Dementia affects many of us, with devastating effects on individuals, families and friends. While we currently lack effective treatments to prevent the condition, new research is constantly advancing and changing our understanding of the diseases which lead to it.
Just last week we reported news of a study from the US reporting that women who have high blood pressure in their 40s may have an increased risk of developing dementia. Yet dementia is caused by diseases that attack the brain, so many might ask the question, why are scientists looking at blood pressure?
High Blood Pressure
Well the simple answer is, blood is important too and accounts for a staggering 7% of the weight of a human body.
Every time your heart beats, it pumps your blood around your body so that your muscles and organs – including your brain – receive all the energy and oxygen they need to survive and carry out their functions.
To do this, your heart pushes your blood through a complex network of blood vessels called arteries. As the blood travels through the arteries it pushes against the sides of these vessels, and the strength of this pushing is your blood pressure.
High blood pressure is also known as hypertension and affects one in four adults in the UK. It can lead to various health conditions, the most well-known being heart attacks and strokes. The need to lower your blood pressure is something we hear about regularly, and although it can be tackled by medicines, it can also be modified by lifestyle changes.
We know too that high blood pressure can be a risk factor for dementia but it is important to find out more about how, why, who this can impact and at what point in someone’s life it has the biggest impact.
The link to dementia research
Vascular dementia is the second most common cause of dementia, affecting 150,000 people in the UK, with symptoms similar to Alzheimer’s. If laid end-to-end, all of the blood vessels in the brain would reach almost 100,000 miles in length, but during vascular dementia, the brain doesn’t receive enough blood through these vessels, and therefore is also starved of oxygen. This causes nerve cells to become damages and affects how well areas of the brain work, which can have devastating impacts on someone’s life. We also know that blood flow to the brain is reduced in people with Alzheimer’s disease, and this may be part of the reason nerve cells are dying in this form of dementia too.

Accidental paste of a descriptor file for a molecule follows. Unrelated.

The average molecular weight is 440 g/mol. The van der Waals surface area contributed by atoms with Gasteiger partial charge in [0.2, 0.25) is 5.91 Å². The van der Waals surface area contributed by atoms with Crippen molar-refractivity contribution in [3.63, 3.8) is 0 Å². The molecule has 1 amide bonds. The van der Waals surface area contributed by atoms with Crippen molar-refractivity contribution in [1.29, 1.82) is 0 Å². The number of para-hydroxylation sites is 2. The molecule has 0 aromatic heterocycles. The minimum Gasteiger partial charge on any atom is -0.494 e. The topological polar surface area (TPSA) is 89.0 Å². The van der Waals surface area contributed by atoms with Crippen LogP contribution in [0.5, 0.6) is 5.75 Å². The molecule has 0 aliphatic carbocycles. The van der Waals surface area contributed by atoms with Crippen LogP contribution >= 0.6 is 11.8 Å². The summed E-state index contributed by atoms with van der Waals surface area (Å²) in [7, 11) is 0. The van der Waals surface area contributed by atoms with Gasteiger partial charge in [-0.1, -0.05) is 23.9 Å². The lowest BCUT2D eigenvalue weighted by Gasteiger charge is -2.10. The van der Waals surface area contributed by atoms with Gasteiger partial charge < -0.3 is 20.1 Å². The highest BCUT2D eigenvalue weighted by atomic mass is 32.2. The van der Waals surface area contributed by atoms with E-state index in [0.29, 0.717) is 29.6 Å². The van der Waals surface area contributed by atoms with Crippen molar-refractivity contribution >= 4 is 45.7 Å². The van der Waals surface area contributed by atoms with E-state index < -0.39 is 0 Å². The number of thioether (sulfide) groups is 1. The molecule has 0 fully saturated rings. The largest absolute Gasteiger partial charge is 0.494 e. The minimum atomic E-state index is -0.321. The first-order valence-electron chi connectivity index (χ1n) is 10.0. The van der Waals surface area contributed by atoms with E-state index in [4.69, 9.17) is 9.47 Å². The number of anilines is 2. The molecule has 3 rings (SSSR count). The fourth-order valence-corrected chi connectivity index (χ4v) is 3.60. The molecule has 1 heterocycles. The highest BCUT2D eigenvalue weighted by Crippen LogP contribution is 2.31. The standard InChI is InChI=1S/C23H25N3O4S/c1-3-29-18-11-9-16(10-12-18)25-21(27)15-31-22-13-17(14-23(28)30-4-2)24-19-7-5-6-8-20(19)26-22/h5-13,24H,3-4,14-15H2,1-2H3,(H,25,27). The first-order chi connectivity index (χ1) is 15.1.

More and more studies are linking high blood pressure to increased risk of dementia, with studies linking high blood pressure to the loss of brain cells, risk of stroke and alterations in the blood flow to the brain. Yet these interactions are complex and difficult to study, and the exact reasons underlying the onset of disease remain blurred.
Your support is making a difference
But thanks to your support, research is under way to tackle this. Thanks to your funding, a team of scientists at the University of Bristol is investigating the link between high blood pressure and dementia by looking at the brain’s structure under the microscope.
They are measuring whether high blood pressure in a group of people with Alzheimer’s disease had affected blood flow, blood vessel damage, and levels of the amyloid protein in the brain – a key hallmark of the disease. This work has the potential to identify stages where we could intervene most effectively to limit the damage of high blood pressure on the brain.
Sadly, unlike Alzheimer’s, there are currently no treatments to tackle the symptoms of vascular dementia aside from treatments to manage vascular risk factors like high blood pressure. To find out more about vascular dementia and to hear from Cambridge University’s Professor Hugh Markus watch this clip.
We have previously blogged about the fact Alzheimer’s Research UK is funding £4 million of pioneering research to better understand the condition and help overcome the hurdles faced in developing ways to help those affected.
Reducing your risk of dementia
Not only can people manage high blood pressure with drugs, but lifestyle changes can also help. Over the years we’ve also built up a solid base of evidence that ‘what’s good for your heart is good for your brain’. This includes advice that many of us are already familiar with for other health conditions, such as eating healthily, keeping physically active and managing high blood pressure.
Yet it’s less well known that this advice can also stand true for dementia risk. Steps to look after our heart health could also help reduce the risk of dementia, including lifestyle approaches such as: quitting smoking, being physically active, eating healthily, maintaining a healthy weight, drinking less alcohol, and keeping mentally active. As dementia risk is a complex mix of age, genetic and lifestyle factors, these measures don’t give you blanket cover, but they might help reduce your overall risk of dementia and that can only be something worth pursuing.
What you can do
Dementia is not a natural part of ageing, it is caused by diseases that attack the brain – and diseases can be defeated through research. Find out more about the pioneering research projects we’re funding on our website or find out more about reducing your risk of dementia, download our free booklet.
Do you believe in the power of research to defeat dementia? Support our pioneering research at www.alzheimersresearchuk.org/donate